A Providence high school’s plan to suspend a student for photographing his principal and posting the pictures on the Web went up in smoke after the state chapter of the ACLU stepped in on the student’s behalf.
Eliazar Velasquez, a sophomore at Central High School, took pictures of his principal, Elaine Almagno, smoking outside a school door. A state law prohibits smoking within 25 feet of a school. Velasquez distributed copies of the photographs at school on March 18 and posted the pictures on his Web site.
“What kind of example is [Almagno] setting for the students of Central High?” he wrote on his Web site, http://centralscoop.tripod.com. “This is a principal we’re talking about. She is a leader; one who should lead by example. And here we caught her smoking on school grounds; breaking the law. Now, I understand that people smoke. That is their business. It’s a free country. But the law should be followed as well. Especially by a principal.”
According to the Rhode Island ACLU Web site, Velasquez was suspended indefinitely on March 18 for “harassment and slander of the principal via the Internet.” The school district scheduled a hearing to determine whether Velasquez would be expelled. But after the ACLU contacted the school district on March 22, Velasquez was reinstated, and the district dropped its initial demands that he take down his Web site. The suspension will be wiped from his school records.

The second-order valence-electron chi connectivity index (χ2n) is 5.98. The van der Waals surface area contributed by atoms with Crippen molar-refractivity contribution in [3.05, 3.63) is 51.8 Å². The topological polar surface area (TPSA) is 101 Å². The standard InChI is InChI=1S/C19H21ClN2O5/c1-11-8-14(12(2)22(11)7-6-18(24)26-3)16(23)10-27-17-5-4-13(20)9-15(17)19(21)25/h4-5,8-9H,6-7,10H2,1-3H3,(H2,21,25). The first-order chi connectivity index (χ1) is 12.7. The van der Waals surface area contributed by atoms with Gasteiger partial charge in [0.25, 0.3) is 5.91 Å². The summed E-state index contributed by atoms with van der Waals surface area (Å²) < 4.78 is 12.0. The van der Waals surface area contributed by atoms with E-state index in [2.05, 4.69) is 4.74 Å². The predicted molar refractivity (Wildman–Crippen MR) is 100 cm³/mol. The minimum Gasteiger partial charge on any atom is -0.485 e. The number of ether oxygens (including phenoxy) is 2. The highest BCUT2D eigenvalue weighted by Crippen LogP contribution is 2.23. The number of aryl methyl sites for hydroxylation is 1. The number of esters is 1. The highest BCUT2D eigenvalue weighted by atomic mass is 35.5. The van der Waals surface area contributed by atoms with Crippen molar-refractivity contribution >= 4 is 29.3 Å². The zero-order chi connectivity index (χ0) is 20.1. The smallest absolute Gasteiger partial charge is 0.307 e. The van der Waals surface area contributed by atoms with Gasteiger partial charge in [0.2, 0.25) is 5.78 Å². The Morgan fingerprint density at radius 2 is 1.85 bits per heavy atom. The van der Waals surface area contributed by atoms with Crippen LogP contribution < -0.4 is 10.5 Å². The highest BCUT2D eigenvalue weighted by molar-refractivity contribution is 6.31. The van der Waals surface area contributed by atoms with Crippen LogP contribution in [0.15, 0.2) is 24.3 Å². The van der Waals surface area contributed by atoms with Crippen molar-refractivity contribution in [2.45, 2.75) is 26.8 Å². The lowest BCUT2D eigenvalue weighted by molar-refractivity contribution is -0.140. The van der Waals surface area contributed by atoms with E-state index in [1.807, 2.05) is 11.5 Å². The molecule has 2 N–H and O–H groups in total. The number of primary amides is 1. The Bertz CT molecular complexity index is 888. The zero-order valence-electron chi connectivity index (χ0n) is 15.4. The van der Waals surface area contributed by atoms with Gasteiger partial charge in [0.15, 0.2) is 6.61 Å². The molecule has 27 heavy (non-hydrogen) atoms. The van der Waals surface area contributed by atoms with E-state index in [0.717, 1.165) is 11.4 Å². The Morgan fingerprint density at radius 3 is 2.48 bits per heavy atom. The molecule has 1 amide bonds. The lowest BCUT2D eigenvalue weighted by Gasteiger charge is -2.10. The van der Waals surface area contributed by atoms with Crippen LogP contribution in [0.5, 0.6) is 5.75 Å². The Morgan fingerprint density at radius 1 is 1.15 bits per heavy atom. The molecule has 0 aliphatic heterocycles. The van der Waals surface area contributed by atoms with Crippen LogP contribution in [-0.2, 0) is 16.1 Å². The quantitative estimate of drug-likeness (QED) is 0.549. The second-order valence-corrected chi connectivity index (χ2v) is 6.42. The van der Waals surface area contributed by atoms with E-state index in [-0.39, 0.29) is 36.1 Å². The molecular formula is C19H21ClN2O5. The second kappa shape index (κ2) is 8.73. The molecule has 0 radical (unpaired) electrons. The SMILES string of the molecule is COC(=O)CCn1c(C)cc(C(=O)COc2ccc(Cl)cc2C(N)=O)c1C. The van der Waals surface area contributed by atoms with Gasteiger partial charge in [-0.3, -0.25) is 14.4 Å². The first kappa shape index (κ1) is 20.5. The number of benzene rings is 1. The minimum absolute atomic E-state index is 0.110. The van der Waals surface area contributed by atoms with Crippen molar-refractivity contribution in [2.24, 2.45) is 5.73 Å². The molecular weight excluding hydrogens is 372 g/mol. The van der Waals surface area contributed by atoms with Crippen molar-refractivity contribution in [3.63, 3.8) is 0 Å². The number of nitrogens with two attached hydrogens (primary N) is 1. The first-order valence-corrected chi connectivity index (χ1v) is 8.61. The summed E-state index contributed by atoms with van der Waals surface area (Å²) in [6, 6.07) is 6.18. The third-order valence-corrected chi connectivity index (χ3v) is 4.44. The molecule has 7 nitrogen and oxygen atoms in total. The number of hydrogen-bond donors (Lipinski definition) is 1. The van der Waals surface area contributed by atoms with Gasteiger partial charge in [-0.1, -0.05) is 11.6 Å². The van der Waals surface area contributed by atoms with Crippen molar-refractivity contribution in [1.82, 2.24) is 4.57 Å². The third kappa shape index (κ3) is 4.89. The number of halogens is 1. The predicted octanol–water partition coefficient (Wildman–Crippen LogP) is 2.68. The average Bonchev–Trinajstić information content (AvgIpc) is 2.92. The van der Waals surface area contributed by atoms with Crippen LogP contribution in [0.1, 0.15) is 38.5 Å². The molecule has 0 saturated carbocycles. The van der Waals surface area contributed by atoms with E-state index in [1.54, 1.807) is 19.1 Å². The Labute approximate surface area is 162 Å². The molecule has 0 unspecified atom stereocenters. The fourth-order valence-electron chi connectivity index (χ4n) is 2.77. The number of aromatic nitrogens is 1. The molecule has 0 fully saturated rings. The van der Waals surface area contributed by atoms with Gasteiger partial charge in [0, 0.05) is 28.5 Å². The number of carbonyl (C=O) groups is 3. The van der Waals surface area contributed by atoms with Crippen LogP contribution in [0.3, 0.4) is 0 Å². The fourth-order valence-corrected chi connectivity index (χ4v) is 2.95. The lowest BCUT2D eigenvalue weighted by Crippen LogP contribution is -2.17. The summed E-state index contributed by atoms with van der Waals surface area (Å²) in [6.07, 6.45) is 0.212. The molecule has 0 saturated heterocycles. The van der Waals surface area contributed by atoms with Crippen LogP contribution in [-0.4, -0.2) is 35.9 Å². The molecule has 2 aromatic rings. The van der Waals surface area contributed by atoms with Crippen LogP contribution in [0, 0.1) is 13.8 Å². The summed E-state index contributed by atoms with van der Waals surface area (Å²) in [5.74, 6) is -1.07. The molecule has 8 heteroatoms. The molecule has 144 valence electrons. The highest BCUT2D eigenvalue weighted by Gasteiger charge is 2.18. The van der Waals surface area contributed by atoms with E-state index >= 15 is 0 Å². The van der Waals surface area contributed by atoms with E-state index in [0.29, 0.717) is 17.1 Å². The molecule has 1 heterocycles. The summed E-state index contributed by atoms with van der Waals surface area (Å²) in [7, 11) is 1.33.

Steven Brown, executive director of the Rhode Island chapter of the ACLU, said he and Velasquez are “pleased” that the school decided to reverse course.
“We are pleased that the school has recognized Eliazar’s clear First Amendment right to make these photographs available to the public and to express his own personal opinions on his Web site,” Brown said, according to the ACLU.
A spokeswoman for the district, Melody Johnson, told The Associated Press that Almagno should not have been smoking on school grounds, but said that Velasquez is being educated about “appropriate ways to express disagreement, deal with conflicts and reach resolutions.”
But Brown said that should not be an issue in this case.
“School officials need to learn a little about the First Amendment,” Brown said.